ice age

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ice age

n.
1. A cold period marked by extensive glaciation.
2. Ice Age The most recent glacial period, which occurred during the Pleistocene Epoch.

ice age

n
(Geological Science) another name for glacial period

ice′ age`


n.
1. (often caps.) the geologically recent Pleistocene Epoch, during which much of the Northern Hemisphere was covered by great ice sheets.
2. any one of the Permian, Carboniferous, Cambrian, or Precambrian glaciations.
[1870–75]

ice age

1. Any of several cold periods during which glaciers covered much of the Earth.
2. Ice Age The most recent glacial period, which occurred during the Pleistocene Epoch and ended about 10,000 years ago. During the Pleistocene Ice Age, great sheets of ice up to two miles thick covered most of Greenland, Canada, and the northern United States as well as northern Europe and Russia.

Ice Age

1. A period during which glaciers advanced to cover large parts of the earth’s surface, the most recent occurring over 11,000 years ago.
2. A time when ice sheets covered much of the Earth. The present Ice Age is only one of several ice ages.
ThesaurusAntonymsRelated WordsSynonymsLegend:
Noun1.Ice Age - any period of time during which glaciers covered a large part of the earth's surfaceice age - any period of time during which glaciers covered a large part of the earth's surface; "the most recent ice age was during the Pleistocene"
geological period, period - a unit of geological time during which a system of rocks formed; "ganoid fishes swarmed during the earlier geological periods"
prehistoric culture, prehistory - the time during the development of human culture before the appearance of the written word
Translations
العَصْر الجَليدي
doba ledová
istid
jääaeg
jääkausi
jégkorszak
ísöld
doba ľadová
ledena doba
buzul çağı

Ice Age

n the Ice Agel'era glaciale

ice

(ais) noun
1. frozen water. The pond is covered with ice.
2. an ice-cream. chocolate ice-cream. Three ices, please.
3. (American) a fruit-flavoured frozen dessert usually made without milk and cream. lemon ice(s).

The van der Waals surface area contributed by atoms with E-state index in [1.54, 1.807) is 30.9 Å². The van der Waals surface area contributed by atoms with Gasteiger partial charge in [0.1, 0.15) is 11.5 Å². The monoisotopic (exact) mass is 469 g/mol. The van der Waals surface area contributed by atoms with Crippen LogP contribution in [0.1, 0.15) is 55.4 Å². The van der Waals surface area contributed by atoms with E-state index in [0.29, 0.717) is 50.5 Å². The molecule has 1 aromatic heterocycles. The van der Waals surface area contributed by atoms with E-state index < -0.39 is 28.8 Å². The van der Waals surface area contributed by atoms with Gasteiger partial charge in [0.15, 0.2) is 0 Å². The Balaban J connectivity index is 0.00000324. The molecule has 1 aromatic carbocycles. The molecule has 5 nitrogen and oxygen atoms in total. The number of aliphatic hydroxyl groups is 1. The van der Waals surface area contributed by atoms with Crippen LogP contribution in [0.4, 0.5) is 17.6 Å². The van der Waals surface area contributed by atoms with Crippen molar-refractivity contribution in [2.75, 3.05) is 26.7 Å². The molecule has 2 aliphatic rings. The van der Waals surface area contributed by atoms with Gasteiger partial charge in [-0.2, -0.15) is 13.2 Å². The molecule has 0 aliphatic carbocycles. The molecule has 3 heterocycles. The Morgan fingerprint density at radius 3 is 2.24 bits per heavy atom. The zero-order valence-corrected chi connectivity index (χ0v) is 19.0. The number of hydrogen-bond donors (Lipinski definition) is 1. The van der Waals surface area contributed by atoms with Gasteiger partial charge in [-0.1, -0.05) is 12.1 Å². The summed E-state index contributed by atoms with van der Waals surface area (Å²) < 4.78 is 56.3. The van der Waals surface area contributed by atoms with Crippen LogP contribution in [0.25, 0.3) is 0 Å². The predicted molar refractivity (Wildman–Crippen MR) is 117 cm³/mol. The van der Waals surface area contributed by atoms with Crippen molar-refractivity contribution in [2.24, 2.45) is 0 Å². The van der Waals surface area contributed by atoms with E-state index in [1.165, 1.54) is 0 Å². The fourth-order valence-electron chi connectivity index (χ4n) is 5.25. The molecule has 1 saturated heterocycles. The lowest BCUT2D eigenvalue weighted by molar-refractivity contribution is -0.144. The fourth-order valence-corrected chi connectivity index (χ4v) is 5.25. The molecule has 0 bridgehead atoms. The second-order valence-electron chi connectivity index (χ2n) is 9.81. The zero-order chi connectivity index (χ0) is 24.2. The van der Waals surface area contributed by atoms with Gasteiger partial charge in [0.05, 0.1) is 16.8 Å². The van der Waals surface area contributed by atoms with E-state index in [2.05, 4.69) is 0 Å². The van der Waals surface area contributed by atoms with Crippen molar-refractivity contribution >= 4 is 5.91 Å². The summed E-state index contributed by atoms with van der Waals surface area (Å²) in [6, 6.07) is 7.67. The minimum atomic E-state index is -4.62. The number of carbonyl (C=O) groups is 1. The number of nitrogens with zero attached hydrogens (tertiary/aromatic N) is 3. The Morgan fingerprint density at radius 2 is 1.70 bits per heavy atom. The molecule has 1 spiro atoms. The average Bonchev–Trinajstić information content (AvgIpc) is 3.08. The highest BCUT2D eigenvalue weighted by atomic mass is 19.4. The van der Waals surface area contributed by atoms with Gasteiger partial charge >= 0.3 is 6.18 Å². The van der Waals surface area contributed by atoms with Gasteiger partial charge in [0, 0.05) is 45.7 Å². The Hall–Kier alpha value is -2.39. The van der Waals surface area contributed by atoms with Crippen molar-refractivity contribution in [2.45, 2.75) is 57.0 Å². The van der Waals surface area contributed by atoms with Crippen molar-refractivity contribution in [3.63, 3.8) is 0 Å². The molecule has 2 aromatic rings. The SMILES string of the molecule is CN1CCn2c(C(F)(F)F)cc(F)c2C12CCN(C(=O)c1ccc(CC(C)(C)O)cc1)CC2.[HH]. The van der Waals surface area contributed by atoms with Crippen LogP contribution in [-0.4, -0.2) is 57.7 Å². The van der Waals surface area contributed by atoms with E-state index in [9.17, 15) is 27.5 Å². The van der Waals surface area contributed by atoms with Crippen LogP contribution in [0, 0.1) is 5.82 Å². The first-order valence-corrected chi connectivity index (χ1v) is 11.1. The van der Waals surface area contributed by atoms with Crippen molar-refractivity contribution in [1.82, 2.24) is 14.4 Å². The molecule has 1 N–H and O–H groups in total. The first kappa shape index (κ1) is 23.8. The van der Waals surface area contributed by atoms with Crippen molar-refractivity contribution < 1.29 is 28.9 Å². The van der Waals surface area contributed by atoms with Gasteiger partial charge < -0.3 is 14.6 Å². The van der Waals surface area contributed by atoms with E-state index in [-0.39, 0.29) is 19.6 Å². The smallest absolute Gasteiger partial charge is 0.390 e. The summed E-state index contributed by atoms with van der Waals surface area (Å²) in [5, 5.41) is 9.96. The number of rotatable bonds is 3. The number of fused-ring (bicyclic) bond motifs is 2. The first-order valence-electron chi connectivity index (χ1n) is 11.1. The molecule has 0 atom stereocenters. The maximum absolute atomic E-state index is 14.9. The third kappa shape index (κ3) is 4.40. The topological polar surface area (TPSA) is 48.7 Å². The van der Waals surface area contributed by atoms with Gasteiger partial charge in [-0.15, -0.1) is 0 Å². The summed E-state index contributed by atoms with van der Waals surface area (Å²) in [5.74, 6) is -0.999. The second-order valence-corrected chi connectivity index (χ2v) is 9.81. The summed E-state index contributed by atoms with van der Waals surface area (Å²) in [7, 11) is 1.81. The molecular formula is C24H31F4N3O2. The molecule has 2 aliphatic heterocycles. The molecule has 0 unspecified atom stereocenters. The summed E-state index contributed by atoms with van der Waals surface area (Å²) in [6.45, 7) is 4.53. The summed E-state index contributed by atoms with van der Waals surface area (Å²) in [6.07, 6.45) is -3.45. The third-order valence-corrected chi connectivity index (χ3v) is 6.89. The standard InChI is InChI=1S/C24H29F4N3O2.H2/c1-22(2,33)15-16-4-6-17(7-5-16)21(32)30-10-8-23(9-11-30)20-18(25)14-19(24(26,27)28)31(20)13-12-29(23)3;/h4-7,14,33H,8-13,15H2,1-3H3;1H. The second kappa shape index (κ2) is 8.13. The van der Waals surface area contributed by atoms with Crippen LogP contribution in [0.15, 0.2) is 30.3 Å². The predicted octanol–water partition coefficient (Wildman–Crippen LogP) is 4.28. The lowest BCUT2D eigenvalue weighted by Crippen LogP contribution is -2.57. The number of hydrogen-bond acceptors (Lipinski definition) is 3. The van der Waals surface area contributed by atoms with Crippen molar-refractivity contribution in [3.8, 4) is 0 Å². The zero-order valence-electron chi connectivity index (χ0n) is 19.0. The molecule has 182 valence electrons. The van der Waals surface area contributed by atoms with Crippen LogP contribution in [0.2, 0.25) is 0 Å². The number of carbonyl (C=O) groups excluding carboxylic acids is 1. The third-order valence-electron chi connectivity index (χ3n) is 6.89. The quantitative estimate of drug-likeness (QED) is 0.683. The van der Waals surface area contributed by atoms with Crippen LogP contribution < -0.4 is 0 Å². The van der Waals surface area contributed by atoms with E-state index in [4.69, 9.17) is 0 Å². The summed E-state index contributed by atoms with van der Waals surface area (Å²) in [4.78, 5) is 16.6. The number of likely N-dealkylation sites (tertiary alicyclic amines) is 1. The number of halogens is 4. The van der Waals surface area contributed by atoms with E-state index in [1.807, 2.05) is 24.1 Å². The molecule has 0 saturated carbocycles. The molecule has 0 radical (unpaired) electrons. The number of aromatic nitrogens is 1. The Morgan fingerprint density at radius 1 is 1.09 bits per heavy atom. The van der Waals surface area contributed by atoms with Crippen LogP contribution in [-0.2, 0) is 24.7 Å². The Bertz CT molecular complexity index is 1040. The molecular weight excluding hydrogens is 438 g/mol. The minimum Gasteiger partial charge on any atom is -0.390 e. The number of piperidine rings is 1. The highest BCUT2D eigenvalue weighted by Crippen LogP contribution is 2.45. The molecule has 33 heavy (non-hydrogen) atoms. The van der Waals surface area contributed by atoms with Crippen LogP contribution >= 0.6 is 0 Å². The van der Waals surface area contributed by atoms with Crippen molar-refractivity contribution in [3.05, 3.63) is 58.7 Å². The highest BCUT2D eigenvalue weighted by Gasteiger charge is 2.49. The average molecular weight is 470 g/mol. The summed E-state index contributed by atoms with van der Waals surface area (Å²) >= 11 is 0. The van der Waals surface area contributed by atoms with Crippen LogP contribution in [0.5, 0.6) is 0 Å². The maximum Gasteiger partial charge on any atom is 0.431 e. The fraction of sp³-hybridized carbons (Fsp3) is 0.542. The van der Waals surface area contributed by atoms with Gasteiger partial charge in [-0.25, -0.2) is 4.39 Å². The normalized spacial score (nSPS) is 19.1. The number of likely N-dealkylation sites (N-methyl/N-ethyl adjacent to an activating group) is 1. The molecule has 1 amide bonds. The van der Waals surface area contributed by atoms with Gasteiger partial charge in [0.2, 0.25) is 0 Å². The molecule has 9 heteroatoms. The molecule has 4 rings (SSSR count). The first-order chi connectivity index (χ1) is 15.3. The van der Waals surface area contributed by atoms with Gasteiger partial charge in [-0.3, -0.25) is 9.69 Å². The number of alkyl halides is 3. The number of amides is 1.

verb
to cover with icing. She iced the cake.
ˈicing noun
a mixture of sugar, white of egg, water etc used to cover or decorate cakes.
ˈicy adjective
1. very cold. icy winds.
2. covered with ice. icy roads.
3. unfriendly. an icy tone of voice.
ˈicily adverb
ˈiciness noun
ice age
a time when a great part of the earth's surface was covered with ice.
ice axe
a type of axe used by mountain climbers to cut holds in ice for their hands and feet.
ˈiceberg noun
a huge mass of ice floating in the sea.
ice box
(American) a refrigerator.
ˌice-ˈcream noun
cream or a mixture of creamy substances, flavoured and frozen. chocolate ice-cream.
ˈice-cube noun
a small cube of ice used for cooling drinks etc.
ice rink
a large room or building with a floor of ice for skating.
ice-skate verb
to skate on ice.
ice-skating noun
ice tray
a metal or plastic tray for making ice-cubes in a refrigerator.
ice over/up
to become covered with ice. The pond iced over during the night; The windows have iced up.
References in periodicals archive ?
com/the-last-time-earth-was-this-hot-hippos-lived-in-britain-thats-130-000-years-ago-53398) Eemian interglacial period some 115,000 years ago.
So, rather than call for arbitrary limits on carbon dioxide emissions, perhaps the best thing the United Nation's Intergovernmental Panel on Climate Change, and the climatology community in general, could do is to spend their efforts on determining the optimal range of carbon dioxide needed to extend the current interglacial period indefinitely.
During the most recent interglacial period, with less C02 in the air, sea level crested at thirty feet above today's level.
For example, BSP for the Alps shows population growth in recent past, probably concordant with the current interglacial period.
A collapse of the ice sheet during an interglacial period would expose such a seaway.
Much of climate change is entirely consonant with natural climatic cycles in an interglacial period.
We are currently experiencing an interglacial period, referred to as the Holocene, that began some 11,000 years ago, at the end of what is known colloquially as the Ice Age.
Their findings reveal that dung beetles were much more frequent in the previous interglacial period (from 132,000 to 110,000 years ago) compared with the early Holocene (the present interglacial period, before agriculture, from 10,000 to 5,000 years ago).
This is the last interglacial period, when the North Atlantic was warmer, fresher and sea level was higher than it is today and looked a lot like what climate models predict it will look by the end of this century.
The oak has been recorded in British history since the interglacial period around 300,000 years ago.
The current interglacial period has seen the most drastic changes in our forests, but not because the climate shifts were so different from previous episodes.
These stopped about 18,000 years ago as earth's climate suddenly snapped into what is pretty, much like the current interglacial period.